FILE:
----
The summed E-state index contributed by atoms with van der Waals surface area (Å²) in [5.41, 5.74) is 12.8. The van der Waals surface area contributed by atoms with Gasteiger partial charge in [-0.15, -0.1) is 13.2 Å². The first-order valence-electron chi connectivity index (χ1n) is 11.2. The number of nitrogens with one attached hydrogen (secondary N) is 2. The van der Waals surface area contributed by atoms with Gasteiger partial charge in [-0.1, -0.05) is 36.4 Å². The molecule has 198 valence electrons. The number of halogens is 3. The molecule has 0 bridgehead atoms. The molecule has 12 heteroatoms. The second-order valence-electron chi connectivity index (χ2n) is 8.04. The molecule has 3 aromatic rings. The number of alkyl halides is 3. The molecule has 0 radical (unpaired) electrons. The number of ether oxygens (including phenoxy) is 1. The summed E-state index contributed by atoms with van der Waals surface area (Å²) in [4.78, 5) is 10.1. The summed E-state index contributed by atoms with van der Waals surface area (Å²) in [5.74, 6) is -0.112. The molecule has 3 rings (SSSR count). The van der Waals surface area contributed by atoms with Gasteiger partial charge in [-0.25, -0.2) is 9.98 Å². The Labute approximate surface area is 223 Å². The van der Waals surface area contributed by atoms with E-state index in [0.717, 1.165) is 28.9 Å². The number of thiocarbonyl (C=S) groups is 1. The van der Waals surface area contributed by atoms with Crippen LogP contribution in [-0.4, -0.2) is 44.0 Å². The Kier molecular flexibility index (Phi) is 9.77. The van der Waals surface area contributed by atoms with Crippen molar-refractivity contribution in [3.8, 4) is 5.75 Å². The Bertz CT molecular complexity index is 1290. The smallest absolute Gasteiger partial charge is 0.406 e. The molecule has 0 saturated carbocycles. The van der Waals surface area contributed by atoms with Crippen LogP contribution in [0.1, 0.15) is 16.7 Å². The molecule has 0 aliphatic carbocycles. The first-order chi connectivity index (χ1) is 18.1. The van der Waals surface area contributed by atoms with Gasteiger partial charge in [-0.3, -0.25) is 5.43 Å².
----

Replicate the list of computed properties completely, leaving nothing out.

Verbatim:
The summed E-state index contributed by atoms with van der Waals surface area (Å²) in [5.41, 5.74) is 12.8. The van der Waals surface area contributed by atoms with Gasteiger partial charge in [-0.15, -0.1) is 13.2 Å². The first-order valence-electron chi connectivity index (χ1n) is 11.2. The number of nitrogens with one attached hydrogen (secondary N) is 2. The van der Waals surface area contributed by atoms with Gasteiger partial charge in [-0.1, -0.05) is 36.4 Å². The molecule has 198 valence electrons. The number of halogens is 3. The molecule has 0 bridgehead atoms. The molecule has 12 heteroatoms. The second-order valence-electron chi connectivity index (χ2n) is 8.04. The molecule has 3 aromatic rings. The number of alkyl halides is 3. The molecule has 0 radical (unpaired) electrons. The number of ether oxygens (including phenoxy) is 1. The summed E-state index contributed by atoms with van der Waals surface area (Å²) in [4.78, 5) is 10.1. The summed E-state index contributed by atoms with van der Waals surface area (Å²) in [5.74, 6) is -0.112. The molecule has 3 rings (SSSR count). The van der Waals surface area contributed by atoms with Gasteiger partial charge in [-0.25, -0.2) is 9.98 Å². The Labute approximate surface area is 223 Å². The van der Waals surface area contributed by atoms with E-state index in [0.717, 1.165) is 28.9 Å². The number of thiocarbonyl (C=S) groups is 1. The van der Waals surface area contributed by atoms with Crippen LogP contribution in [-0.4, -0.2) is 44.0 Å². The Kier molecular flexibility index (Phi) is 9.77. The van der Waals surface area contributed by atoms with Crippen molar-refractivity contribution in [3.8, 4) is 5.75 Å². The Bertz CT molecular complexity index is 1290. The smallest absolute Gasteiger partial charge is 0.406 e. The molecule has 0 saturated carbocycles. The van der Waals surface area contributed by atoms with Crippen LogP contribution in [0.1, 0.15) is 16.7 Å². The molecule has 0 aliphatic carbocycles. The first-order chi connectivity index (χ1) is 18.1. The van der Waals surface area contributed by atoms with Gasteiger partial charge in [-0.3, -0.25) is 5.43 Å².